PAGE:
School attendances plummet as pupils affected by Omicron surge
More than 200,000 children have been staying home from school every day this month during the Omicron surge.
Education Ministry figures show more than 100,000 were learning from home on some days this month, while many others were sick with Covid-19.
The figures were reported to the Education Ministry by about 2200 schools, or 88 percent of the total number of schools.
Attendance at the schools was about 90 percent in early February, but was 67 percent by 18 March and on the worst day, 11 March, more than 250,000 children were absent.
In the week of 7-11 March attendance dropped below 50 percent per day in decile one and two schools and was in the 50s in Bay of Plenty and Waiariki.
Te Akau Ki Papamoa principal Bruce Jepsen said it did not yet feel like the Omicron surge was over in the region.
"We have approximately 700 children. For about the last three weeks we've had somewhere between 190 to 220 children away per day. Also the fluctuations in staff, it started quite small but at the moment out of 33 teaching staff today I had 17 away," he said.
In Tairawhiti and Hawke's Bay attendance was 56-61 percent in the week of 14-18 March.
Gisborne Principals Association president Andy Hayward said that level of absenteeism was challenging.
"Within a classroom you've got 10 kids there one week and then a different set of kids the next week. Our numbers are getting to the point and our staffing's getting to the point where we're putting classes together so the learning will be a little bit disjointed but kids are resilient," he said.
South Island schools worse off
The South Island was now bearing the brunt of the outbreak with 78 percent of schools reporting cases in the 10 days to Monday morning compared to 58 percent in the North Island.
Canterbury Primary Principals' Association president Sandy Hastings said they had been preparing for the virus since Christmas and now it had arrived in the region, schools were coping day by day.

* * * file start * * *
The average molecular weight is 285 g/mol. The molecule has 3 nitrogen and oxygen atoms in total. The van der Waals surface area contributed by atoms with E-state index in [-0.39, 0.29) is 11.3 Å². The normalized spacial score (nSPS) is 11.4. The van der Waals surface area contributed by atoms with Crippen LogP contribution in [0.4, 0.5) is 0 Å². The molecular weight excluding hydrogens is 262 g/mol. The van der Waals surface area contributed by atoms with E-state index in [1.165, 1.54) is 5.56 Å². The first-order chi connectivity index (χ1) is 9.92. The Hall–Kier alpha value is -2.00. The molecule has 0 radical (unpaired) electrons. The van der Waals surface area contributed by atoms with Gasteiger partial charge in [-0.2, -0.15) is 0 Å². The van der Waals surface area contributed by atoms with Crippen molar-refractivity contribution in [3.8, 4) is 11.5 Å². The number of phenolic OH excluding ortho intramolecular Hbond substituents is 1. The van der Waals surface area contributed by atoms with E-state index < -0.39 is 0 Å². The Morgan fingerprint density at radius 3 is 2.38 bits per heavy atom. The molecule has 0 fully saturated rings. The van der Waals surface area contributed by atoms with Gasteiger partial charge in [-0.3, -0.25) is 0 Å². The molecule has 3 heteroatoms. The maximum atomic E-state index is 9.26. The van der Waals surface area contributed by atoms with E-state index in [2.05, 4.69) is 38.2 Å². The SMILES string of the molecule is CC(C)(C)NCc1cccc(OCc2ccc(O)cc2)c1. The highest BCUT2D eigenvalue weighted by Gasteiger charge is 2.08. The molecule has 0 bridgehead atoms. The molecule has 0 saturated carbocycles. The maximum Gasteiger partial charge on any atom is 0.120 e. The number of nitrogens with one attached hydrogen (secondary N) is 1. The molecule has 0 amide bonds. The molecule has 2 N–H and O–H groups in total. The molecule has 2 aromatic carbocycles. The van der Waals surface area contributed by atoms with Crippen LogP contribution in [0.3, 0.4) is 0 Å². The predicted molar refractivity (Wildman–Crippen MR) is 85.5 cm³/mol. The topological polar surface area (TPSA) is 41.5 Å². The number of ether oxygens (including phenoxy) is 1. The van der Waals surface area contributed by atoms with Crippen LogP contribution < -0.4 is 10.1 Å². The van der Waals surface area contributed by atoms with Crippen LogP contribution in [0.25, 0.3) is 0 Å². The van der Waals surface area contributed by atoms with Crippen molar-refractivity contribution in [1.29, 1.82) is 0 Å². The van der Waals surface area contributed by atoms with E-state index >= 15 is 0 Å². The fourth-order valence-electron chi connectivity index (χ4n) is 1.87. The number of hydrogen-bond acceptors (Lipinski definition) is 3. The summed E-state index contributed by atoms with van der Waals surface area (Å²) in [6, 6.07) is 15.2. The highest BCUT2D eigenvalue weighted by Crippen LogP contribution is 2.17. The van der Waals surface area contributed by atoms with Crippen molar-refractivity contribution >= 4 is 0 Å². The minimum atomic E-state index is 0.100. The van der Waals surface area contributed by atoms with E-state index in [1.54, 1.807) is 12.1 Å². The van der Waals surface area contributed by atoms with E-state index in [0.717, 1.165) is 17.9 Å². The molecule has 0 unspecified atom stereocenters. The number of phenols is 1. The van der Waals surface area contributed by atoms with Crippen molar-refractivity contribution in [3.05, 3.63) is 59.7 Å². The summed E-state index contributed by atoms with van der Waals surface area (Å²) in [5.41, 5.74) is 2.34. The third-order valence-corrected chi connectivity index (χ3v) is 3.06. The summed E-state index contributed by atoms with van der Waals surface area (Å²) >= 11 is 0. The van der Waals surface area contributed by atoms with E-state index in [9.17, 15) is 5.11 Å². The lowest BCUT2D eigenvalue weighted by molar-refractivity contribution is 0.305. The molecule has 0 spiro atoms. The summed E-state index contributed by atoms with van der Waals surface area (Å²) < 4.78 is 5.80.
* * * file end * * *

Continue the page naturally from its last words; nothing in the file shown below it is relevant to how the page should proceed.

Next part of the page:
"You never know from one day to the next how many people you're going to have turn up at school and that's not just children but staff. And sometimes you don't know how many children are going to turn up until after 9 o'clock and the roll's been taken.
"With staff you may know by half past seven in the morning how many staff you're going to have on site. That can be a little bit tricky if you have a spike," she said.
Hastings said in some schools in the region nearly half the children were away, while others were missing about a fifth.
She said based on her own school, Beckenham Te Kura o Pūroto, not all absent children would actually have Covid-19.
"Some are just being extremely cautious, some are having to isolate because they're household contacts and then there's a smaller proportion probably who are actually having to isolate with Covid," she said.
Hastings said staff absences might include support staff and managers as well as teachers.
In Dunedin, the president of the Otago Primary Principals' Association Vicki Nicolson said the impact of the virus was patchy so far.
"I know of some schools where a whole class has been impacted, the school which I'm thinking of with that was a junior class where the children weren't wearing masks.
"But other places have just got five or six kids in their school and most of that transmission seems to be happening where they are household contacts," she said.
Nicolson said her own school, Port Chalmers, had a quarter of its students away at one point though she had fewer absent children this week.
She said principals in the region were worried the worst was yet to come.
"I thought last week we were going to have a real peak and we didn't so I guess we're all waiting. And that seems to be what a lot of my colleagues are saying. Everyone's doing what they can, preparing as best they can, and waiting," she said.
The figures also showed Māori and Pacific children were more likely to stay home than other groups of children.
Bruce Jepsen, who is president of Te Akatea, the Māori Principals' Association, said that could be due to lower vaccination rates against Covid-19 among Māori, but also because of a desire to keep family members free of the virus.
"Whānau and whakapapa is a very important part of the way we think so whānau and our wellbeing's always first. There's no point coming to school if you're not well," he said.
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